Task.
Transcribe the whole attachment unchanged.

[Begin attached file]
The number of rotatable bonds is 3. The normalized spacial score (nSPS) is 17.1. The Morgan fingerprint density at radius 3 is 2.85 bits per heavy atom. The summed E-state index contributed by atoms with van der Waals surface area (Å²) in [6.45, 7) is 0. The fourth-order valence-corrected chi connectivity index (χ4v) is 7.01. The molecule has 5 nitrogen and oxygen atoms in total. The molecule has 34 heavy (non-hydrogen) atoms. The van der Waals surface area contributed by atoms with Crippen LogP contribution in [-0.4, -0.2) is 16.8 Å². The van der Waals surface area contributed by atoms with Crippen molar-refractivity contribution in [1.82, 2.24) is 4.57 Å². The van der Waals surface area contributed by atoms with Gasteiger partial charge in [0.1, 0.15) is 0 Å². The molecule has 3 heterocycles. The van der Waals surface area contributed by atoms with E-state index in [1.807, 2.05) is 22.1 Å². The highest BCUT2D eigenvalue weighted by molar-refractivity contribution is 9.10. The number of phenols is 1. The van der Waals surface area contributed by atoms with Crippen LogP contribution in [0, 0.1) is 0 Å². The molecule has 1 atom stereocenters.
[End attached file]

The number of rotatable bonds is 3. The normalized spacial score (nSPS) is 17.1. The Morgan fingerprint density at radius 3 is 2.85 bits per heavy atom. The summed E-state index contributed by atoms with van der Waals surface area (Å²) in [6.45, 7) is 0. The fourth-order valence-corrected chi connectivity index (χ4v) is 7.01. The molecule has 5 nitrogen and oxygen atoms in total. The molecule has 34 heavy (non-hydrogen) atoms. The van der Waals surface area contributed by atoms with Crippen LogP contribution in [-0.4, -0.2) is 16.8 Å². The van der Waals surface area contributed by atoms with Crippen molar-refractivity contribution in [1.82, 2.24) is 4.57 Å². The van der Waals surface area contributed by atoms with Gasteiger partial charge in [0.1, 0.15) is 0 Å². The molecule has 3 heterocycles. The van der Waals surface area contributed by atoms with E-state index in [1.807, 2.05) is 22.1 Å². The highest BCUT2D eigenvalue weighted by molar-refractivity contribution is 9.10. The number of phenols is 1. The van der Waals surface area contributed by atoms with Crippen LogP contribution in [0, 0.1) is 0 Å². The molecule has 1 atom stereocenters.